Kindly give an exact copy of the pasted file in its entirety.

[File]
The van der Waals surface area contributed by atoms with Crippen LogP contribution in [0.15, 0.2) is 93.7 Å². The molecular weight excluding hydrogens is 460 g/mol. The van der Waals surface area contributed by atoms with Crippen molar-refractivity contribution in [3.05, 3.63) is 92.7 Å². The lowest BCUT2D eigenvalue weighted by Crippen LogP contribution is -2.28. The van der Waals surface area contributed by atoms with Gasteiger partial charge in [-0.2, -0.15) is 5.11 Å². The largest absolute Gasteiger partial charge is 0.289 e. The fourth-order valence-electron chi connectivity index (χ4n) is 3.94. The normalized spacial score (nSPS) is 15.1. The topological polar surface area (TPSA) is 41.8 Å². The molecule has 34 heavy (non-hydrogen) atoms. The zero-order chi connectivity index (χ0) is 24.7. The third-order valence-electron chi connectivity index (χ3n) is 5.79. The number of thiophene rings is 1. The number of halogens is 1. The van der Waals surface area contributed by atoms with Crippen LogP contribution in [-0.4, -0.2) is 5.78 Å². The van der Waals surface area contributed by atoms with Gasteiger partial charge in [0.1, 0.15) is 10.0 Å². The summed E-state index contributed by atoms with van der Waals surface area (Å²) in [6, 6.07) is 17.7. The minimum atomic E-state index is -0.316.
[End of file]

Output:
The van der Waals surface area contributed by atoms with Crippen LogP contribution in [0.15, 0.2) is 93.7 Å². The molecular weight excluding hydrogens is 460 g/mol. The van der Waals surface area contributed by atoms with Crippen molar-refractivity contribution in [3.05, 3.63) is 92.7 Å². The lowest BCUT2D eigenvalue weighted by Crippen LogP contribution is -2.28. The van der Waals surface area contributed by atoms with Gasteiger partial charge in [-0.2, -0.15) is 5.11 Å². The largest absolute Gasteiger partial charge is 0.289 e. The fourth-order valence-electron chi connectivity index (χ4n) is 3.94. The normalized spacial score (nSPS) is 15.1. The topological polar surface area (TPSA) is 41.8 Å². The molecule has 34 heavy (non-hydrogen) atoms. The zero-order chi connectivity index (χ0) is 24.7. The third-order valence-electron chi connectivity index (χ3n) is 5.79. The number of thiophene rings is 1. The number of halogens is 1. The van der Waals surface area contributed by atoms with Crippen LogP contribution in [-0.4, -0.2) is 5.78 Å². The van der Waals surface area contributed by atoms with Gasteiger partial charge in [0.1, 0.15) is 10.0 Å². The summed E-state index contributed by atoms with van der Waals surface area (Å²) in [6, 6.07) is 17.7. The minimum atomic E-state index is -0.316.